Friday, September 21, 2012

Ceci n'est pas un vagin - The "Vagina" Problem

"I say it because it's an invisible word - a word that stirs up anxiety, awkwardness, contempt, and disgust."

- Eve Ensler, in reference to the word "vagina", in her preface to the 1998 edition of The Vagina Monologues

"Because that word is either so taboo or surrounded with negative connotations or draped in shame or medicalised, it's really important to take it back."

- Naomi Wolf, on her choice of title for Vagina, as quoted in the Guardian in 2012

Naomi Wolf is a little late to the party on this one. In 1996, 16 years ago, Eve Ensler decided to write a series of monologues addressing issues of female sexuality, violence against women, reproduction, and all sorts of things connected with women's bodies. In her preface to the 1998 edition of the book, Ensler indicated that she had been ambivalent on the question of what word should be used to encapsulate the physical locus of so much female experience - the "entire area and all its parts" - and acknowledged the fact that she was warping an established term. This is what she said:

"I say it because we haven't come up with a word that's more inclusive, that really describes the entire area and all its parts. 'Pussy' is probably a better word, but it has so much baggage connected with it. And besides, I don't think most of us have a clear idea of what we're talking about when we say 'pussy'. 'Vulva' is a good word; it speaks more specifically, but I don't think most of us are clear what the vulva includes."

Really? Because thanks to you, Ms. Ensler, most of us are no longer clear on what the vagina includes.

Wednesday, September 19, 2012

An Atheist Prayer for Peace

So, Friday is the International Day of Prayer for Peace. This is a thorny issue for me, because as an atheist I don't pray. In fact, I think that prayer is wishful thinking, and without action it is a method of self-placation that doesn't accomplish anything. My gut response is "why wish for peace, when you can work toward it?"

But then I think that not only is peace a worthy, lofty goal, and one that we should certainly turn our minds and hearts and hands toward, but part of seeking peace is opening myself up to the idea that prayer is sacred and meaningful and powerful to millions of people, and I need to respect that. And I want, as an atheist, to be a part of a movement and a moment that strives for peace. So I've been thinking about how I can do that. Here's what I've come up with:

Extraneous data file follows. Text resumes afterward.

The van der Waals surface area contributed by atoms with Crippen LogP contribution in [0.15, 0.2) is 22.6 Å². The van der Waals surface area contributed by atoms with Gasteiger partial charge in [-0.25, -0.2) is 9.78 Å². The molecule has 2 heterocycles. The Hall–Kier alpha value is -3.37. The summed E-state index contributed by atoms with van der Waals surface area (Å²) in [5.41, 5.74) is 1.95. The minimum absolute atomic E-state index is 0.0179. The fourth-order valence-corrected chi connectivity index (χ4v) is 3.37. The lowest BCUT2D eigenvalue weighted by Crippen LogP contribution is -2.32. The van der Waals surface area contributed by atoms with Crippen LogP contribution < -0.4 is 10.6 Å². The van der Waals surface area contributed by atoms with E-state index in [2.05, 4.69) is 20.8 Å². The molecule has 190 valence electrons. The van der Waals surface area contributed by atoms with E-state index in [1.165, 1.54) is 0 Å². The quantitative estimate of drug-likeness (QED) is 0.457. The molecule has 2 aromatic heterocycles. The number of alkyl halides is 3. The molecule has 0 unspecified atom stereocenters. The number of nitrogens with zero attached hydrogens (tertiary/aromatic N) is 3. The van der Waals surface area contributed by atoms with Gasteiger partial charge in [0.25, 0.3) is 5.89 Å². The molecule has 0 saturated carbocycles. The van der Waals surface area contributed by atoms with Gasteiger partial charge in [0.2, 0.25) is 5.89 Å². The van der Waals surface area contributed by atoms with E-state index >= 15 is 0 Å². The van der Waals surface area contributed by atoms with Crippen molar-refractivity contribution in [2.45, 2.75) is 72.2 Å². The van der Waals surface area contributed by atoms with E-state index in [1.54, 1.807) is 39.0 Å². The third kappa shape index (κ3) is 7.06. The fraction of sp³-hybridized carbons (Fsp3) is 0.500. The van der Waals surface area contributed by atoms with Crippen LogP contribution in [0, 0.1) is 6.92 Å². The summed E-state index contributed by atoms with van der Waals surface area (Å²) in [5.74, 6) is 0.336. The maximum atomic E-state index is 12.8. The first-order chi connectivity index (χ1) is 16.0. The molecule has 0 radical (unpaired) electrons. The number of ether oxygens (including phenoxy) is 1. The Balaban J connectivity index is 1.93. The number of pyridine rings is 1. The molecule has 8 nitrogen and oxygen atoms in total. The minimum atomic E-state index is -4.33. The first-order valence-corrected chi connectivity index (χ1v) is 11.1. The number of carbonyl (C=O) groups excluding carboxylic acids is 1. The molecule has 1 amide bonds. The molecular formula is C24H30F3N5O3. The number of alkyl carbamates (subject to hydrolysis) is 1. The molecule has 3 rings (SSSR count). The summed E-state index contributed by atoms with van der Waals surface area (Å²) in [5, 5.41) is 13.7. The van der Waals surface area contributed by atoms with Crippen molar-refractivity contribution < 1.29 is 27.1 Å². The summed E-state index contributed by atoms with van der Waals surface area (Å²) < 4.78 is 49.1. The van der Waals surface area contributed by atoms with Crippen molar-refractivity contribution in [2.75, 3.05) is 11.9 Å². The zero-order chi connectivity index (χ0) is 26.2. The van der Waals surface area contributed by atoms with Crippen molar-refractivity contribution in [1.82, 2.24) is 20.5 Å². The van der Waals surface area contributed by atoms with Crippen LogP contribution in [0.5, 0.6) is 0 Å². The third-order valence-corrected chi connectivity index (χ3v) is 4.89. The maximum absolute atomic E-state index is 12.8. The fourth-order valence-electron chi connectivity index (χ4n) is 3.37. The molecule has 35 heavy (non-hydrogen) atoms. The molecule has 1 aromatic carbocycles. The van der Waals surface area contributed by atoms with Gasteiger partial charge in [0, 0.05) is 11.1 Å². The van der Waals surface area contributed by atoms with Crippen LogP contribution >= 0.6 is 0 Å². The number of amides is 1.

1) Practice peace. There are so many variations on the "think globally, act locally", "peace begins at home" theme, and at their heart they are about practicing what we preach. They are about putting our lofty, abstract goals into concrete action. They are about making little, real differences on a day-to-day basis that have real impact on individuals' lives and consequently on the world more broadly. Be kind. Be compassionate. Be patient. Be generous. Be peaceful. Listen to and respect others.

2) Put your resources where your prayer is. War and violence are often rooted in ideology. But they are also often rooted in want and inequality. I contribute monthly to Care Canada, and for the International Day of Prayer for Peace I am donating to Project Ploughshares, an initiative of the Canadian Council of Churches, that works against armed conflict and for peace. Given that I don't believe in a deity, I'm at a loss to ask a deity to work toward peace. But I can certainly support - philosophically and financially - a real live organization that works toward peace.

3) Pray in another way. The word "pray" comes from the Latin precari, and it can also meant "entreat", "beg", "request", "plead", "ask earnestly". I understand that kind of prayer for peace. I entreat the reader to work for peace, in whatever way you can. I ask you, earnestly, to give some of your time or money toward making the world a more peaceful place. I beg you, when confronted with a choice between peaceful conduct and the escalation of conflict, to choose peace, and to let that little act of peace resonate and ripple outward into the world.


Tuesday, August 28, 2012

The Quest for Consent Culture

As I mentioned last week, I find the word "rape" anachronistic in a country where for almost thirty years, "sexual assault" has been the official descriptor for non-consensual sexual touching and violence.